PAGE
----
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is C# the future for game developers too?

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before you answer with a HELL NO, let me just say a few things. Please dont think i am raised this question to stand on my soapbox and shout at you about the awesomeness of .NET and all that is microsoft. I will admit that i do like .NET, because its a great tool for developing applications, and i just am wondering if it is/could be used for game development as well. I am not a game developer. The farthest i have gone was tinkering around with the half-life engine. I dont know how to program in direct x, or managed direct x for that matter. so i really dont know what i am talking about. anywho, after stumbling upon this forum i must say it raised my curiosity about how the whole .net mumbojumbo could be applied to game development, and a few questions/scenarios began running through my head. So these "what ifs" are meant to answer my stupid questions, nothing more. 1. It seems to me that game development is going the way of dx. With each new release it appears to be gaining popularity over opengl, both with developers and graphics card makers. So a few releases of dx on down the line, ms, wanting to solidify .NET as the platform that all developers should use, drops "unmanaged" dircectx, and hence further directx uses native code. 2. VM allowed java to be used on any platform with the same code, running on a plethora of processors. Is a VM for the GPU that unreasonable? Whereby each GPU has a different VM that would garbage collect and all that jazz on the graphics card''s memory, and, say, manage the directx extensions on the card so the developers dont have to program for each different version of directx. Is that even a problem? 3. I cant think of a more practical use of events than a computer game. Performance issues aside for a second, i think the added bonus of simplifying game development and design would be enough to use it, even does cause a small slowdown in performance. I know raising an event is much slower than calling a function, but from what i remember about tinkering with the halflife stuff a few years back, there were alot of function call by different classes to check their state. So if there are 10 objects each calling a function every few ms, would the cost of a slow event be more than made up by the unnecessary function calls? 4. Performance is everything in an engine. But nowadays a computer game takes three years to develop, and by that time the engine cant utilize current advances. If a game engine could sacrifice performance in terms of efficiency for easier development, could that engine gain back the performance lost by utilizing current technology. What i mean is, if a game engine took one year instead of three, would it in fact be better performing because it could use the newest advances, instead of the advances made 3 years ago. just a few thoughts.....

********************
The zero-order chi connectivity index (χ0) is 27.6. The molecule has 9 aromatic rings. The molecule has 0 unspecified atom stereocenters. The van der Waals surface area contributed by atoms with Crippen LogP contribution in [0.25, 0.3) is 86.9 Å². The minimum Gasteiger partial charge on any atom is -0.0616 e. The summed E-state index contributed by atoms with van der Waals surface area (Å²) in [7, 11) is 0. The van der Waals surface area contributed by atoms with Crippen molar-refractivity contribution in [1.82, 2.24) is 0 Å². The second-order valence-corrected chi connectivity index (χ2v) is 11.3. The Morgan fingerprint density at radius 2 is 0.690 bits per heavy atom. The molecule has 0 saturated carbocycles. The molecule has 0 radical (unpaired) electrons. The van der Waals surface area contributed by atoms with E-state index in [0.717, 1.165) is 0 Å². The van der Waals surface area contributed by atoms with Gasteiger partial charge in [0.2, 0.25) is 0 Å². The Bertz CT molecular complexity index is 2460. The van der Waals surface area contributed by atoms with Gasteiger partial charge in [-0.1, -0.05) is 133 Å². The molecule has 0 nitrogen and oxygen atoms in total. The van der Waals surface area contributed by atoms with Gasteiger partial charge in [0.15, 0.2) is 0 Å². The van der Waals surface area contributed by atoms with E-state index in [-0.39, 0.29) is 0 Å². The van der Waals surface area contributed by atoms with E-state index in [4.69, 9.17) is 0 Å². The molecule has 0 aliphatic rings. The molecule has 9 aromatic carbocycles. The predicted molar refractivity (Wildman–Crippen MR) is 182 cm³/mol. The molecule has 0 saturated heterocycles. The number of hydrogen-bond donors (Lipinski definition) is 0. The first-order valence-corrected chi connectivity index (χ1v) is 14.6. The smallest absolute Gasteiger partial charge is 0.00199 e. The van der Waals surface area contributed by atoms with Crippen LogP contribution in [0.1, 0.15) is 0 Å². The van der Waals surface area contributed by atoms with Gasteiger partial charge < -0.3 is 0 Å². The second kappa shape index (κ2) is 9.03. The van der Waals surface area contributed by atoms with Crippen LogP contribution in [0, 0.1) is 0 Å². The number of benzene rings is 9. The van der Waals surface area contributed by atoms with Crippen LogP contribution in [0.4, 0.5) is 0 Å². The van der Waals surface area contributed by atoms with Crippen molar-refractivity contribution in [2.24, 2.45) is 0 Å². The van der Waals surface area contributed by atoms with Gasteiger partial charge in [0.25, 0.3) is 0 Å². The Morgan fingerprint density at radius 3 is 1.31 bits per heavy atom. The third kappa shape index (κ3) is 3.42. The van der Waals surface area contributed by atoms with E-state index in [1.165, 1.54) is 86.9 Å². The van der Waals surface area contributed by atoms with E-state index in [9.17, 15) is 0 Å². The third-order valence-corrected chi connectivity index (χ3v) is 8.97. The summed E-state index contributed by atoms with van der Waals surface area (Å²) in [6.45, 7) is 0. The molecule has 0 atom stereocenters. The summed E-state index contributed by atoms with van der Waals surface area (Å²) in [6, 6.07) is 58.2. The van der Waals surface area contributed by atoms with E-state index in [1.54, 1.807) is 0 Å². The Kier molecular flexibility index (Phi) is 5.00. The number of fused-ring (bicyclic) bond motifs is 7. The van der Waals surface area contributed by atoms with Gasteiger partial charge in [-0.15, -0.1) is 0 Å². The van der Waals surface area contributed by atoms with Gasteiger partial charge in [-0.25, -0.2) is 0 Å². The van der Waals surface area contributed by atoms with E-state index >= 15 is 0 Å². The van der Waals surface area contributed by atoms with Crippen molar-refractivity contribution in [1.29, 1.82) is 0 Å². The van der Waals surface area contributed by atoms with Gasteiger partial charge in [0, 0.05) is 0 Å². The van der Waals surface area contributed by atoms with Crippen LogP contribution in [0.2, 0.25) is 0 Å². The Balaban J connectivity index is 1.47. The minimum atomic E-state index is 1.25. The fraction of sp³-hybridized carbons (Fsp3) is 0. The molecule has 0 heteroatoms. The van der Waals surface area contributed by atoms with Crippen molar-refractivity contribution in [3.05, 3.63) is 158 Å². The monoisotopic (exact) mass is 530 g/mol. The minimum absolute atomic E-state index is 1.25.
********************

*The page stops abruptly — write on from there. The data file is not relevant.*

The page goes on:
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This post is flame bait.

Perhaps PC game developement MIGHT be headed that way, but consoles make up a larger part of the overall game market. I can''t ever see Sony or Nintendo locking themselves in to a Microsoft tool set for their development. I know C# has been standardized, but its still MS''s baby.

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quote:
Original post by yspotua
This post is flame bait.

Perhaps PC game developement MIGHT be headed that way, but consoles make up a larger part of the overall game market. I can't ever see Sony or Nintendo locking themselves in to a Microsoft tool set for their development. I know C# has been standardized, but its still MS's baby.


Like C and C++ are AT&T's babies? Like Java is Sun's baby? C# the language is an open standard, if Nintendo or Sony see it fitting well to develop games, they just need to write themselves a compiler (or port Mono).

With that said, I sincerly hope that they consider things like O'Caml to develop, that would rock.

[edited by - GnuVince on April 13, 2004 11:26:29 AM]

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Althought this probably isn''t what you want.... DotGNU supports the Playstation 2(although I bleieve it requires linux)
http://www.gnu.org/projects/dotgnu/

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quote:
Original post by GnuVince
Like C and C++ are AT&T''s babies? Like Java is Sun''s baby? C# the language is an open standard, if Nintendo or Sony see it fitting well to develop games, they just need to write themselves a compiler (or port Mono).

With that said, I sincerly hope that they consider things like O''Caml to develop, that would rock.

Microsoft has a (free) O''Caml compiler for .NET, so just porting Mono would be enough to get access to it :D

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quote:
Original post by ggs
quote:
Original post by GnuVince
Like C and C++ are AT&T''s babies? Like Java is Sun''s baby? C# the language is an open standard, if Nintendo or Sony see it fitting well to develop games, they just need to write themselves a compiler (or port Mono).

With that said, I sincerly hope that they consider things like O''Caml to develop, that would rock.

Microsoft has a (free) O''Caml compiler for .NET, so just porting Mono would be enough to get access to it :D



F# misses many O''Caml features, and also the development of F# seems to have stalled.

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